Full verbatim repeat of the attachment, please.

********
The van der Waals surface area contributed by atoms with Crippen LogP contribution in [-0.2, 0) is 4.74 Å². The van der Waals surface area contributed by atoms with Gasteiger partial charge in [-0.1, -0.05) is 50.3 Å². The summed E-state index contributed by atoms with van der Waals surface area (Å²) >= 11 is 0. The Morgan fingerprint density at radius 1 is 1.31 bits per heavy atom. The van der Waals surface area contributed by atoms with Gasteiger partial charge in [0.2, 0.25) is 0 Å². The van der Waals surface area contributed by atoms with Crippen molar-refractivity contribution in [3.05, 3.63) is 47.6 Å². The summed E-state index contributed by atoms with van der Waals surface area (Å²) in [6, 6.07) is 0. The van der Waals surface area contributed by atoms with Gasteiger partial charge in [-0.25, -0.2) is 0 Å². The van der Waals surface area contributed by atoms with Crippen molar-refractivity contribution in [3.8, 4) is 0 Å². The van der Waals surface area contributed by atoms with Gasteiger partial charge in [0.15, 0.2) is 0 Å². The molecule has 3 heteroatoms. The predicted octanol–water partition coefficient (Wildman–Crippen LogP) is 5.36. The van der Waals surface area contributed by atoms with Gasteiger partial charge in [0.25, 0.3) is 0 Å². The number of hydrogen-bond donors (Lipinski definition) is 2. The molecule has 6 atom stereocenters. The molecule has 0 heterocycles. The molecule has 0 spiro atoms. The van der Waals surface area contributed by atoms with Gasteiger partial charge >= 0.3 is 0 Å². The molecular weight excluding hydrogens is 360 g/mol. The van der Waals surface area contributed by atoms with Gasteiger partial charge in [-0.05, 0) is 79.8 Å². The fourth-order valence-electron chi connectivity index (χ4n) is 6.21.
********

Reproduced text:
The van der Waals surface area contributed by atoms with Crippen LogP contribution in [-0.2, 0) is 4.74 Å². The van der Waals surface area contributed by atoms with Gasteiger partial charge in [-0.1, -0.05) is 50.3 Å². The summed E-state index contributed by atoms with van der Waals surface area (Å²) >= 11 is 0. The Morgan fingerprint density at radius 1 is 1.31 bits per heavy atom. The van der Waals surface area contributed by atoms with Gasteiger partial charge in [0.2, 0.25) is 0 Å². The van der Waals surface area contributed by atoms with Crippen molar-refractivity contribution in [3.05, 3.63) is 47.6 Å². The summed E-state index contributed by atoms with van der Waals surface area (Å²) in [6, 6.07) is 0. The van der Waals surface area contributed by atoms with Gasteiger partial charge in [-0.25, -0.2) is 0 Å². The van der Waals surface area contributed by atoms with Crippen molar-refractivity contribution in [3.8, 4) is 0 Å². The van der Waals surface area contributed by atoms with Gasteiger partial charge in [0.15, 0.2) is 0 Å². The molecule has 3 heteroatoms. The predicted octanol–water partition coefficient (Wildman–Crippen LogP) is 5.36. The van der Waals surface area contributed by atoms with Gasteiger partial charge in [0.25, 0.3) is 0 Å². The number of hydrogen-bond donors (Lipinski definition) is 2. The molecule has 6 atom stereocenters. The molecule has 0 heterocycles. The molecule has 0 spiro atoms. The van der Waals surface area contributed by atoms with Gasteiger partial charge >= 0.3 is 0 Å². The molecular weight excluding hydrogens is 360 g/mol. The van der Waals surface area contributed by atoms with Gasteiger partial charge in [-0.05, 0) is 79.8 Å². The fourth-order valence-electron chi connectivity index (χ4n) is 6.21.